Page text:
The Big Fat Truth

Late in the morning on 20 February, more than 200 people packed an auditorium at the Harvard School of Public Health in Boston, Massachusetts. The purpose of the event, according to its organizers, was to explain why a new study about weight and death was absolutely wrong.

The report, a meta-analysis of 97 studies including 2.88 million people, had been released on 2 January in the Journal of the American Medical Association (JAMA). A team led by Katherine Flegal, an epidemiologist at the National Center for Health Statistics in Hyattsville, Maryland, reported that people deemed ‘overweight’ by international standards were 6% less likely to die than were those of ‘normal’ weight over the same time period.

The result seemed to counter decades of advice to avoid even modest weight gain, provoking coverage in most major news outlets — and a hostile backlash from some public-health experts. “This study is really a pile of rubbish, and no one should waste their time reading it,” said Walter Willett, a leading nutrition and epidemiology researcher at the Harvard school, in a radio interview. Willett later organized the Harvard symposium — where speakers lined up to critique Flegal’s study — to counteract that coverage and highlight what he and his colleagues saw as problems with the paper. “The Flegal paper was so flawed, so misleading and so confusing to so many people, we thought it really would be important to dig down more deeply,” Willett says.

But many researchers accept Flegal’s results and see them as just the latest report illustrating what is known as the obesity paradox. Being overweight increases a person’s risk of diabetes, heart disease, cancer and many other chronic illnesses. But these studies suggest that for some people — particularly those who are middle-aged or older, or already sick — a bit of extra weight is not particularly harmful, and may even be helpful. (Being so overweight as to be classed obese, however, is almost always associated with poor health outcomes.)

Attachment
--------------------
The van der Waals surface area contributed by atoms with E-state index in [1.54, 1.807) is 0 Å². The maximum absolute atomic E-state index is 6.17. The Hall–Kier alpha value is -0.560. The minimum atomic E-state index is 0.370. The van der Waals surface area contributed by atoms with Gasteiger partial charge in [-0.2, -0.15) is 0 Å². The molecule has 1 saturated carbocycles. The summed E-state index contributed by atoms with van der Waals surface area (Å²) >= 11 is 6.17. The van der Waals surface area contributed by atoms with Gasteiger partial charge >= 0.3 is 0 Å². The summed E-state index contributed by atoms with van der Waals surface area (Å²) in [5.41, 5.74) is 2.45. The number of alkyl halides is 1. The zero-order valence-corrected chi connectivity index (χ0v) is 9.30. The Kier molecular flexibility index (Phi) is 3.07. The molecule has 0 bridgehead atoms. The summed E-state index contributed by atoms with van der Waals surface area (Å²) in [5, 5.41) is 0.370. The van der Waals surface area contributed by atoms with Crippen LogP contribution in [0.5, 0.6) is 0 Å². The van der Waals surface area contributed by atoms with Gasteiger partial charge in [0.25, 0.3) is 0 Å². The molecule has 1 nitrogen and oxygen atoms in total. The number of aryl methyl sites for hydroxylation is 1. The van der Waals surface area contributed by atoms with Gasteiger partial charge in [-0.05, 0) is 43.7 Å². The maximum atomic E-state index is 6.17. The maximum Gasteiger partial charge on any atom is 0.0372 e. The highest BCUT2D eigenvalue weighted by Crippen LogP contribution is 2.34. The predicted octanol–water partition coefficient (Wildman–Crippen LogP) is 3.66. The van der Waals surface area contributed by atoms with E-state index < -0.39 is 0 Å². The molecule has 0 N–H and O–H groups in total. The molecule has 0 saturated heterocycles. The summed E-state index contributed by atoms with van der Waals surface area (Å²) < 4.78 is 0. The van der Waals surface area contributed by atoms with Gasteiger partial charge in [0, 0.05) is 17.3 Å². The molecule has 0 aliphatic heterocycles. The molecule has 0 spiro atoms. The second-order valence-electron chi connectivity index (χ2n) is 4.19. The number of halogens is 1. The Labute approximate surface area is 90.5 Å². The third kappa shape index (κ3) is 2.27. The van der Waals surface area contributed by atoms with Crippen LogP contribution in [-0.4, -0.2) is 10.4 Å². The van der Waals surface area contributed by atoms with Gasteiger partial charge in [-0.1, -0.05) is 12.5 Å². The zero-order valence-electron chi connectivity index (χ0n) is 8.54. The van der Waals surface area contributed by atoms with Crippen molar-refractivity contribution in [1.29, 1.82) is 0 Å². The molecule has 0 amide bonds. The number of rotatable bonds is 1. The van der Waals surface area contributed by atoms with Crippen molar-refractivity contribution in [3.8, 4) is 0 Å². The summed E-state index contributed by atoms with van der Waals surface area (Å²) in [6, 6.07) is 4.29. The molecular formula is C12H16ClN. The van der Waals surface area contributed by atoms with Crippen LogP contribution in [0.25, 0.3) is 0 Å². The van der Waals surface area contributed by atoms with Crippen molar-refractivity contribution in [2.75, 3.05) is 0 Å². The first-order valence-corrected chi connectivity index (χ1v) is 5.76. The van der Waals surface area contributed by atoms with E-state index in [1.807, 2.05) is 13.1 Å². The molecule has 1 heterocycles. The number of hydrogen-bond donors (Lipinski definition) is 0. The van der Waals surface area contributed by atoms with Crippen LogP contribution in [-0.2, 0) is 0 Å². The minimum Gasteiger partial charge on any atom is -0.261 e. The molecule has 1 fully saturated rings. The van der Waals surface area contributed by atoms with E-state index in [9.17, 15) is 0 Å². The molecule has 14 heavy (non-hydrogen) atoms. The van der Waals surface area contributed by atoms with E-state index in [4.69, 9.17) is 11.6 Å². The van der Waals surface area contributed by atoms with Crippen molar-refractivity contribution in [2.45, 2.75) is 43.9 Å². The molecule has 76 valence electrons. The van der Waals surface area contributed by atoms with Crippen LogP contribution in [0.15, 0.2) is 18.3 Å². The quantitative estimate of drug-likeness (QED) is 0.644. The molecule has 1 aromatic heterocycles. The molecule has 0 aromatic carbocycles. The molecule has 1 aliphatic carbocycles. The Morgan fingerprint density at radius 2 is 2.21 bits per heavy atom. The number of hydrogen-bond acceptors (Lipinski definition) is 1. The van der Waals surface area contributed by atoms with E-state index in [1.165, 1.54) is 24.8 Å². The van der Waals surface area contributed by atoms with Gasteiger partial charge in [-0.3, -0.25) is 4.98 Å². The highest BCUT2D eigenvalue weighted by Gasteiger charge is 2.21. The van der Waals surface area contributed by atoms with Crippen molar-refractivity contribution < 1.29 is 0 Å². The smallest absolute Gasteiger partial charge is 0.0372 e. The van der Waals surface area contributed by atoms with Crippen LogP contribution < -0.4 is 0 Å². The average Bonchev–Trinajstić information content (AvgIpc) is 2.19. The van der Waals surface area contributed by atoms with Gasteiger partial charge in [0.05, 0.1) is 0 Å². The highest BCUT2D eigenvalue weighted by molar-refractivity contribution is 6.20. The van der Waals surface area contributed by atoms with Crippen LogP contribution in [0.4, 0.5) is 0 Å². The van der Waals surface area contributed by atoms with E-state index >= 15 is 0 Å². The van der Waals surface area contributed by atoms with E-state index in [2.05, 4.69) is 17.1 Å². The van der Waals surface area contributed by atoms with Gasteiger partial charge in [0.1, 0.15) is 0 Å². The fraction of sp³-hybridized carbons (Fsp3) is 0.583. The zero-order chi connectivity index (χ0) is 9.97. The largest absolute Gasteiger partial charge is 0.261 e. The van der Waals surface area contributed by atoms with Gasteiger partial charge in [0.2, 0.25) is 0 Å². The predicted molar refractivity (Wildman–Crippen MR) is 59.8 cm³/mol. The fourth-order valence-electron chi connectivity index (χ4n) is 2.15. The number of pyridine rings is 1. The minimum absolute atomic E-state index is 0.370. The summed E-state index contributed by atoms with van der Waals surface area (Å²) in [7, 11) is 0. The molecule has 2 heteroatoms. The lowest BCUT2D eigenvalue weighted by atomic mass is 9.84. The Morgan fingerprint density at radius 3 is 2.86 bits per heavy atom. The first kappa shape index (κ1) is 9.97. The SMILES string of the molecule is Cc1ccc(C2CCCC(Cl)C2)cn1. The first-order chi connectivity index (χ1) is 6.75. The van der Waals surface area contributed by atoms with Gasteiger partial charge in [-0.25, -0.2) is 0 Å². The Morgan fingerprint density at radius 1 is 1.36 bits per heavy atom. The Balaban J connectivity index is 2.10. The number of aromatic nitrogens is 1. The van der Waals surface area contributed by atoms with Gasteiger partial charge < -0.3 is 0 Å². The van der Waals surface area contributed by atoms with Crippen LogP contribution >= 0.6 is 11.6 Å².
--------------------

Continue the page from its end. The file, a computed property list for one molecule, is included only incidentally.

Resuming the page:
Read more at…

Nature, May 2013.

Advocacy’s Power and the Disease Olympics

One day in 2007 Ambassador Richard Sklar, who had pancreatic cancer, and Julie Fleshman, head of the nonprofit Pancreatic Cancer Action Network (PCAN), visited the D.C. office of House Representative Anna Eshoo to see if she might consider sponsoring legislation for more pancreatic cancer research. Sklar and Eshoo were friends.

“I asked him, Dick, why haven’t I heard from anyone on this?” Eshoo recalls. “And in a rapid-fire answer he said, because they’re dead.”

Eshoo learned that only 6 percent of people diagnosed with pancreatic cancer live longer than five years, and 74 percent die within a year. “The needle, so to speak, had not moved in half a century,” Eshoo says. “That, in and of itself, was an indication that whatever we were doing was clearly not enough.”

Over the next couple of years, PCAN’s advocacy efforts grew more visible because of emotional Congressional testimony by Carnegie Mellon professor Randy Pausch, who was dying of pancreatic cancer, and the news that actor Patrick Swayze was diagnosed. Eshoo introduced a bill, called The Pancreatic Cancer Research and Education Act, in September of 2008, then re-introduced it in January of 2009 and again in February 2011. As originally written, the bill would have directed the federal government to spend $888 million over five years on research and awareness campaigns focused solely on pancreatic cancer.

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Only Human, March 2013.

Q&A: How the Brain Activity Map Came Together

It was a single tweet. On 12 February, after US President Barack Obama made a subtle nod to a new neuroscience project in his annual State of the Union address, Francis Collins, director of the country’s National Institutes of Health (NIH), posted on the @NIHDirector Twitter feed: “Obama mentions the #NIH Brain Activity Map in #SOTU.” Instantly, scientists were buzzing with rumors that the Brain Activity Map could be the next moon shot, with a budget and timeline similar to the Human Genome Project.